How influencers can feel safe and make more money than on Instagram and YouTube, combined

Erick Joseph

True story about how me and my partner — vlogger Hitomi Mochizuki — were on a beach in Thailand and got inspired to build her this app…

© HitomiNow App 2019

In a breezy beachside bungalow on Koh Phangan in December 2017, I listened to my life and love partner Hitomi tell me how badly she was feeling about a few comments she had gotten on one of her videos.

That video — called Tender, which currently has nearly 4 million views — had hundreds of positive comments. But what Hitomi was feeling that day was a result of reading three or four negative comments, ones that led her into an existential lament about whether this was something she wanted to keep doing.

As Hitomi was telling me more about how she was feeling I felt immense compassion. When she told me more about what she really wanted to be doing with her creativity, the ideas started to ruminate inside of me.

At the time, the company I founded — SeeBeNow Technologies Inc — had just launched its first app on the App Store, a yoga + meditation video platform with more than 35+ presenters and hundreds of experiences. We had great reviews on the app, and thousands of members.

Indeed, Hitomi does love what she’s doing. At the beginning, it was helpful for own mental well being to be open, authentic and relatable online. By being herself, she grew her audience to over 415k on YouTube and 150k on Instagram.

Nearly every time I’m out with Hitomi on the streets of New York City where we live, we meet a subscriber, many of whom burst into tears upon meeting her, exclaiming “Your videos changed my life! I watch when I am sad and lonely and want to feel more connection.”

Intention for HitomiNow App

But for her, most of the time she spends posting on Instagram and YouTube creates waves of uncertainty about what people will say. Constantly being judged and validated by hundreds of thousands of people can be terrifying for a twenty-one year old human being.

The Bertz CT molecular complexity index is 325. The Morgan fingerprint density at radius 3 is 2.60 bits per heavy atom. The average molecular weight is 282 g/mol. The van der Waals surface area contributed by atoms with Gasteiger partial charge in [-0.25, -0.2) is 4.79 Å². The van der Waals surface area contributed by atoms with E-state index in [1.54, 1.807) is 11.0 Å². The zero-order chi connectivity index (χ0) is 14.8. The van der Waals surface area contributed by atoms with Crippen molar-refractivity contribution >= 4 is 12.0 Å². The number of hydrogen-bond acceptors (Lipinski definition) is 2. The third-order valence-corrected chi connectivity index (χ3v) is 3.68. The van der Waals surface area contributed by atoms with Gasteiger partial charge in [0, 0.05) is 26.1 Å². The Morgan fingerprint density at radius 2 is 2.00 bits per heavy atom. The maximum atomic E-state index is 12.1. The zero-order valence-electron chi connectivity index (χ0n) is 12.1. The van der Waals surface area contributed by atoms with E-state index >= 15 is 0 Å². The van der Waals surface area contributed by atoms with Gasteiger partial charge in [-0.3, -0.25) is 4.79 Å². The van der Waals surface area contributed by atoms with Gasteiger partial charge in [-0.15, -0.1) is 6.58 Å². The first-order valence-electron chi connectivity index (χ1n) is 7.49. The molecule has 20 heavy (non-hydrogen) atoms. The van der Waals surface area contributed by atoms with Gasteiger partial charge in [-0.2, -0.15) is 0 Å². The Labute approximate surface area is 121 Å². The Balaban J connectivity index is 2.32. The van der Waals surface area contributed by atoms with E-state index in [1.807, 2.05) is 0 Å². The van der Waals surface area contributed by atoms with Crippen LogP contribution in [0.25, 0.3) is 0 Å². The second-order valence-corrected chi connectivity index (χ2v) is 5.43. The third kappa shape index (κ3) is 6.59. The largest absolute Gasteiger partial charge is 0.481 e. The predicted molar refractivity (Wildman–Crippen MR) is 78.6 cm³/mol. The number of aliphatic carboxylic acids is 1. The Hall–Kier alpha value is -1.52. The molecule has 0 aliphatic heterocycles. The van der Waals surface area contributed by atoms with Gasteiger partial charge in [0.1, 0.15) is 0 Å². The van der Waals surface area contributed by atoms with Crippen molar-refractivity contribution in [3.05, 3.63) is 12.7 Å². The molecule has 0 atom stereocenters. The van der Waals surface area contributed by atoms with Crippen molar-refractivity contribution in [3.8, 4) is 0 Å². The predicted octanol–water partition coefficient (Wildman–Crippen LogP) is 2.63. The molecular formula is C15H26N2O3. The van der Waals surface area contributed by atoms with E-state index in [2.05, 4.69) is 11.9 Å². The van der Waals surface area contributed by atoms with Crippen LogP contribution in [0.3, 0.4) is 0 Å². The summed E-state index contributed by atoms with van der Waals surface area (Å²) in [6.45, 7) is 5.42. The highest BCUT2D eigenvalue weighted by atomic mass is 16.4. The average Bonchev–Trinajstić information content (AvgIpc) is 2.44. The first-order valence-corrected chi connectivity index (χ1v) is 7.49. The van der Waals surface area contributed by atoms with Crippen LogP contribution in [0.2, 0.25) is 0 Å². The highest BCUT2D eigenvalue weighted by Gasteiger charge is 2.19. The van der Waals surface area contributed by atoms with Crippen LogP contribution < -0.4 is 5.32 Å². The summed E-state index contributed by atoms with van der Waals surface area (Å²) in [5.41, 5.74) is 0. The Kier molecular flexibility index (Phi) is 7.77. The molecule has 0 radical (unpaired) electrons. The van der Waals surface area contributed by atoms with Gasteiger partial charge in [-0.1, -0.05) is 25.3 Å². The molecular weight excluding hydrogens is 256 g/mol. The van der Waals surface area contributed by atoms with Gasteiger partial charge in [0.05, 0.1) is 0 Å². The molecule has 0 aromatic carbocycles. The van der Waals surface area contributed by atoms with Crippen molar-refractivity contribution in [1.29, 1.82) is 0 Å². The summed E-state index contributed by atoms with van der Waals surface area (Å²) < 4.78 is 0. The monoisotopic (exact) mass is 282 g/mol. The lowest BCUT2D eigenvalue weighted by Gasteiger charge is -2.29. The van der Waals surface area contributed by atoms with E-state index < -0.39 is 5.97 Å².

My observation of this phenomena is that it’s not about whether influencers should keep creating and sharing online, its just that we need a safe space to keep doing it.

As you probably already know, YouTube and Instagram serve the interest of advertisers because their business model is based on advertising revenue. That means their prerogative is to keep as many users — any users — on the platform for as long as they can.

YouTube and Facebooks algorithms work to show you videos from Creators like Hitomi to anyone who will watch, including those who are only there to cause trouble by shaming, hating, and writing off her words, attitudes and beliefs.

Like many influencers, Hitomi was relying heavily on paid advertising deals to come in to pay her bills, along with YouTube revenue share. The problem for her was, the deals were inconsistent and the YouTube revenue got slashed after the scandal with YouTubers like Logan Paul slashed advertising revenues.

It’s not that social media is bad, it’s just that their business model does not serve the interest of Creators first.

As the sun and breeze washed over me, so did the idea of building her a platform to share her teachings, musings and art … one that we now call the Creators App platform.

As a humane technologist, I seek to empower the myriad of authentic voices out there that provides a better way to connect with their communities online and IRL.

Serving the Creators first is now our ethos. We provide storytellers, artists and guides with a way to deliver their content in a beautiful, compelling way with improved monetization, giving their audience an opportunity go deeper and feel more connection.

Since launching HitomiNow on the App Store in September 2018, Hitomi has built up a paying subscriber base of several thousand, with monthly revenues exceeding Instagram brand deals and YouTube revenues combined.

We officially launched the Creators platform to be custom built for new influencers on June 26, 2019 at the Assemblage in NYC at an event we called “The Future of Wellness, Influence and Technology” (video).

We launched the Creators platform on June 26 at the Assemblage in NYC at an event we called “The Future of Wellness, Influence and Technology”

We’re currently building new Creators apps for Allie Michelle (@alliemichellel) and Claire Michelle (@plantifulsoul) and are on a mission to empower the most authentic voices in wellness, art, music, travel and lifestyle.

Our intention and invitation is to build a platform that empowers Creators to inspire real human connection, both online and offline.

Are you an influencer or aspiring content creator? I would love to hear from you as this conversation evolves.

Connect with me directly at erick@seebenow.com

Erick Joseph

Written by

Hi! I am Founder and Chief Energy Officer at SeeBeNow Technologies Inc, based in Brooklyn, NY.

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